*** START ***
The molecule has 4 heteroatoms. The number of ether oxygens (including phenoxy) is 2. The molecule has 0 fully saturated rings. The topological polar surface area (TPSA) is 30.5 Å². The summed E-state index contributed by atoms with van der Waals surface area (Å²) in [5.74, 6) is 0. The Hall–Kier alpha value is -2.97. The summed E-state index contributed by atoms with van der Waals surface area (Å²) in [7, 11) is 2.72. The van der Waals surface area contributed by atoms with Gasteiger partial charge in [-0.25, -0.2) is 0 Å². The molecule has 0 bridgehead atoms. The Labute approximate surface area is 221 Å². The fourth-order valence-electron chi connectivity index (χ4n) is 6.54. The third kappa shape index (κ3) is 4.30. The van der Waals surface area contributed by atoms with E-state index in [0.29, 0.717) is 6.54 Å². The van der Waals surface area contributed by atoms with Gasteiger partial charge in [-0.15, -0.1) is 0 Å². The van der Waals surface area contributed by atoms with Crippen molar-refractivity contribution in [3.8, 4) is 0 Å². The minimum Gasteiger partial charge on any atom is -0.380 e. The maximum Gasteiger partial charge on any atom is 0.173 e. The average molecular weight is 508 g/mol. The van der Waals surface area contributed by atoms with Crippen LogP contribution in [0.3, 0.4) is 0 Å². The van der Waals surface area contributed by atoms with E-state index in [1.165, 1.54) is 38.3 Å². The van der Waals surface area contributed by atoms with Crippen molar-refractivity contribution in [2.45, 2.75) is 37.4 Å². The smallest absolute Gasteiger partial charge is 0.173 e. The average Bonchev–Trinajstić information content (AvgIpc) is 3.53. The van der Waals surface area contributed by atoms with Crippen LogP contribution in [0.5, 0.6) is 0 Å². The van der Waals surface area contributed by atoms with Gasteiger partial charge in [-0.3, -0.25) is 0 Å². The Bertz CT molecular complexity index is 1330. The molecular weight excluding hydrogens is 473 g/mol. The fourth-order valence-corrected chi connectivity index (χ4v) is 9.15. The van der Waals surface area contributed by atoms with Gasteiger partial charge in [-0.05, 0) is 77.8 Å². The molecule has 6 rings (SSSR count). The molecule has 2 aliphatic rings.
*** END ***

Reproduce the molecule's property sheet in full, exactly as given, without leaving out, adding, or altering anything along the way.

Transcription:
The molecule has 4 heteroatoms. The number of ether oxygens (including phenoxy) is 2. The molecule has 0 fully saturated rings. The topological polar surface area (TPSA) is 30.5 Å². The summed E-state index contributed by atoms with van der Waals surface area (Å²) in [5.74, 6) is 0. The Hall–Kier alpha value is -2.97. The summed E-state index contributed by atoms with van der Waals surface area (Å²) in [7, 11) is 2.72. The van der Waals surface area contributed by atoms with Gasteiger partial charge in [-0.25, -0.2) is 0 Å². The molecule has 0 bridgehead atoms. The Labute approximate surface area is 221 Å². The fourth-order valence-electron chi connectivity index (χ4n) is 6.54. The third kappa shape index (κ3) is 4.30. The van der Waals surface area contributed by atoms with E-state index in [0.29, 0.717) is 6.54 Å². The van der Waals surface area contributed by atoms with Gasteiger partial charge in [-0.15, -0.1) is 0 Å². The van der Waals surface area contributed by atoms with Crippen molar-refractivity contribution in [3.8, 4) is 0 Å². The minimum Gasteiger partial charge on any atom is -0.380 e. The maximum Gasteiger partial charge on any atom is 0.173 e. The average molecular weight is 508 g/mol. The van der Waals surface area contributed by atoms with Crippen LogP contribution in [0.3, 0.4) is 0 Å². The van der Waals surface area contributed by atoms with E-state index in [1.165, 1.54) is 38.3 Å². The van der Waals surface area contributed by atoms with Crippen molar-refractivity contribution in [2.45, 2.75) is 37.4 Å². The smallest absolute Gasteiger partial charge is 0.173 e. The average Bonchev–Trinajstić information content (AvgIpc) is 3.53. The van der Waals surface area contributed by atoms with Crippen LogP contribution in [0.5, 0.6) is 0 Å². The van der Waals surface area contributed by atoms with Gasteiger partial charge in [-0.3, -0.25) is 0 Å². The Bertz CT molecular complexity index is 1330. The molecular weight excluding hydrogens is 473 g/mol. The fourth-order valence-corrected chi connectivity index (χ4v) is 9.15. The van der Waals surface area contributed by atoms with Gasteiger partial charge in [-0.05, 0) is 77.8 Å². The molecule has 6 rings (SSSR count). The molecule has 2 aliphatic rings.